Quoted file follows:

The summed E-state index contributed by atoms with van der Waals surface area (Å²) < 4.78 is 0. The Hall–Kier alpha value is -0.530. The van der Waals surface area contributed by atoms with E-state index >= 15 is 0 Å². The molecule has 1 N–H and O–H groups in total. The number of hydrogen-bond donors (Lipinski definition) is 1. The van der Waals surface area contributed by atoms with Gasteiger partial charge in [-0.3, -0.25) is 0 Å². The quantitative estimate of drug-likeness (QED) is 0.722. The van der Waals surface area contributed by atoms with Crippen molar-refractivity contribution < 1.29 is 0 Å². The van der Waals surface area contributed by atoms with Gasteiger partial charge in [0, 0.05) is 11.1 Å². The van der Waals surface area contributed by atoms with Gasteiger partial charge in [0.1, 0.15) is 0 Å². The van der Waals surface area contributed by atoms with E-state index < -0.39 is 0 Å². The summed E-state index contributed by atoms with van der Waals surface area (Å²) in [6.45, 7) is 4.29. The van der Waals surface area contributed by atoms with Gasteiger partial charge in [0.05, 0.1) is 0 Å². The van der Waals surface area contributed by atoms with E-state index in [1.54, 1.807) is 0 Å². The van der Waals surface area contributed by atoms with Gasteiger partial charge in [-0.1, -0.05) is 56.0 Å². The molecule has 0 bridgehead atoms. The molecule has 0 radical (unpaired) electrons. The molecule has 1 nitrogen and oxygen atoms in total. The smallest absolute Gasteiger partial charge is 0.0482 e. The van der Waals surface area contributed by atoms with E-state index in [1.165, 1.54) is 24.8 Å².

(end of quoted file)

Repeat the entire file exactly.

The summed E-state index contributed by atoms with van der Waals surface area (Å²) < 4.78 is 0. The Hall–Kier alpha value is -0.530. The van der Waals surface area contributed by atoms with E-state index >= 15 is 0 Å². The molecule has 1 N–H and O–H groups in total. The number of hydrogen-bond donors (Lipinski definition) is 1. The van der Waals surface area contributed by atoms with Gasteiger partial charge in [-0.3, -0.25) is 0 Å². The quantitative estimate of drug-likeness (QED) is 0.722. The van der Waals surface area contributed by atoms with Crippen molar-refractivity contribution < 1.29 is 0 Å². The van der Waals surface area contributed by atoms with Gasteiger partial charge in [0, 0.05) is 11.1 Å². The van der Waals surface area contributed by atoms with Gasteiger partial charge in [0.1, 0.15) is 0 Å². The van der Waals surface area contributed by atoms with E-state index < -0.39 is 0 Å². The summed E-state index contributed by atoms with van der Waals surface area (Å²) in [6.45, 7) is 4.29. The van der Waals surface area contributed by atoms with Gasteiger partial charge in [0.05, 0.1) is 0 Å². The van der Waals surface area contributed by atoms with E-state index in [1.54, 1.807) is 0 Å². The van der Waals surface area contributed by atoms with Gasteiger partial charge in [-0.1, -0.05) is 56.0 Å². The molecule has 0 bridgehead atoms. The molecule has 0 radical (unpaired) electrons. The molecule has 1 nitrogen and oxygen atoms in total. The smallest absolute Gasteiger partial charge is 0.0482 e. The van der Waals surface area contributed by atoms with E-state index in [1.165, 1.54) is 24.8 Å².